Formatting Dialogue

A light-hearted look at correct punctuation when writing dialogue.

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Writers sometimes struggle to understand and remember how to use punctuation and formatting correctly when including dialogue in their work. Here is an explanation to help, told using dialogue by Kate and George.

“Morning,” said Kate as she walked into the library.

“Hi,” George replied, not looking up from his book.

“What are you studying?” Kate asked.

“The rules of formatting dialogue.”

“Oh? What have you learnt?”

“Well,” George said, “firstly, that every character starts speaking on a new line. But the thing that surprised me was the use of commas, where I thought there should be a full stop.”

“I know!” Kate sat down. “If you want to put a ‘he said’ or ‘she replied’ after it—”

“An attribution,” George interjected.

“Exactly.” Kate glared at her friend. “You put a comma,” she continued. “But if you want to put an action instead, then you put a full stop.”

“And the punctuation always goes inside the speech marks?”

“Also called quotation marks,” Kate added. “Yes. Question mark, exclamation mark, full stop or comma. Always inside the quotation marks.”

“What do you think about single or double speech marks?”

“Either works, though traditionally writing published in the UK uses single, and in the USA uses double, but that doesn’t seem to apply that much these days. Consistency’s the important thing.”

“Then how do you show a quote inside a speech?”

“With the opposite marks, of course! With double you use single, and with single you use double. For example, if I’m talking using double speech marks, and I tell you that yesterday I had coffee with Jane, and we were talking about the report she’s working on. ‘I’m finding it really hard to get up-to-date information,’ she told me.”

“Could you suggest anything to help her?” George asked.

Kate sighed and looked at George.

“Sorry,” he said. “I get it, that was just an example. So, if we used single speech marks,” he grinned at Kate, “for the main speech, we’d use double marks for the quote inside it?”

“By Jove, I do believe you’ve got it!”

“I’m still a bit confused about when to use a full stop, and when to use a comma, when you break a speech up with action in the middle,” George said.

Kate explained, “When you want to put an attribution, either before or after the speech, you use a comma.”

George nodded. “I’ve got that.”

“Unless, of course, you’re using an exclamation mark or a question mark.”

“Could you not just use ‘exclaimed’ or ‘asked’ rather than said?”

“You could,” Kate agreed, “or one of many other words, but be careful. It can become distracting, whereas ‘said’ doesn’t intrude into the flow of the story so much. Some writers only use ‘said’ whilst others go for a bit of variety. Just don’t use too much!”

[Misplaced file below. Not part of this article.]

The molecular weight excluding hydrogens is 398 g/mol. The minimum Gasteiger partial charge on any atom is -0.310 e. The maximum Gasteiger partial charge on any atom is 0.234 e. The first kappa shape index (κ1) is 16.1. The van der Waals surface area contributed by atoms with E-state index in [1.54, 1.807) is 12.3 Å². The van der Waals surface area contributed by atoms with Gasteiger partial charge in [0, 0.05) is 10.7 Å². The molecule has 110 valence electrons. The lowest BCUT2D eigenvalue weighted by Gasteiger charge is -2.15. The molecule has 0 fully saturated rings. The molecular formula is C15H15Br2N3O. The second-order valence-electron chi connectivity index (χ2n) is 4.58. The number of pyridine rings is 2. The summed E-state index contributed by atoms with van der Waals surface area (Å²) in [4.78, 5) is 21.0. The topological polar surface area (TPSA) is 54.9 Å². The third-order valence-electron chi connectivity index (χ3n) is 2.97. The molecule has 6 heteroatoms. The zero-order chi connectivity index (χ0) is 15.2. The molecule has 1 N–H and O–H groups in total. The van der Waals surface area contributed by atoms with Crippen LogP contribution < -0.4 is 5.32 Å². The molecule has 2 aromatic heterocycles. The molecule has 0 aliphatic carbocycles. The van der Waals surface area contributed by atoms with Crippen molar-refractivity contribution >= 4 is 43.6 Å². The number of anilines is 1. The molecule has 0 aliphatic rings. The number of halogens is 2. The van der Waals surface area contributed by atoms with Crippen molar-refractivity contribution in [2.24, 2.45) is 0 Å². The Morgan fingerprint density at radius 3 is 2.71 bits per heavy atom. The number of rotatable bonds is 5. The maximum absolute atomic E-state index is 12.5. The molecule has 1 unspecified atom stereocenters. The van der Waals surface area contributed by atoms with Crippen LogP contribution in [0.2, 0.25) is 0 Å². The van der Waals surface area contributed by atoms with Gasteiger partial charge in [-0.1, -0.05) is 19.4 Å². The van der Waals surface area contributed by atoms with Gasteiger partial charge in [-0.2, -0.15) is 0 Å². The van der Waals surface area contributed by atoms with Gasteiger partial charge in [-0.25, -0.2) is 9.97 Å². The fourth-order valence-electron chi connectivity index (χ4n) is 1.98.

“Surely we don’t always have to say who’s speaking?”

“Not if it’s clear without it.”

“But when there’s action in the middle?”

“If the action comes between two sentences in the character’s speech, you use a full stop, then start the new speech with a capital letter.” At that moment, Kate grabbed a pen and paper and started scribbling while she spoke. “But if the character’s action interrupts their sentence,” she showed George what she had written, “like this, then you use commas, and a lower-case letter. See?”

“Thanks Kate,” George said. “That’s much clearer now.”

“Glad I could help,” said Kate, and turned to walk away.

“There is just one more thing,” said George, “before you go.”


“What about if a character has a lot to say? I mean, like maybe they’re giving a speech. You know, a general rousing his troops, or a politician on the election circuit. Something like that, and you want to include all of it, because it’s important. Or even someone who’s just really chatty.

“You know, and you want to show the personality, so you have to include a long speech. Maybe someone who’s really angry, and they’ve gone into this long diatribe about…whatever it is. You know, the sort of thing that’s too long for a block of text and changes subject.

“Anyway, what I was thinking was that then it would spread across several paragraphs, without another person speaking, and without any action. So how do you show that?”

Kate smiled. “Exactly as you’ve just done it. You open their speech, as normal, with quotation marks. Each time you start a new paragraph, you open it with quotation marks. But you don’t use the closing marks until the end of the speech. By not closing the speech at the end of the paragraph, you show it’s still the same person talking, that they haven’t finished yet.

“By opening each paragraph with quotation marks, you show that they are still speaking, it wasn’t just that the closing marks were left out by mistake.”

George nodded. “That’s great, thanks. That makes sense now.”

Karen is a writer and teacher living in Kent. She has written for the stage, several non-fiction books and a variety of short stories.

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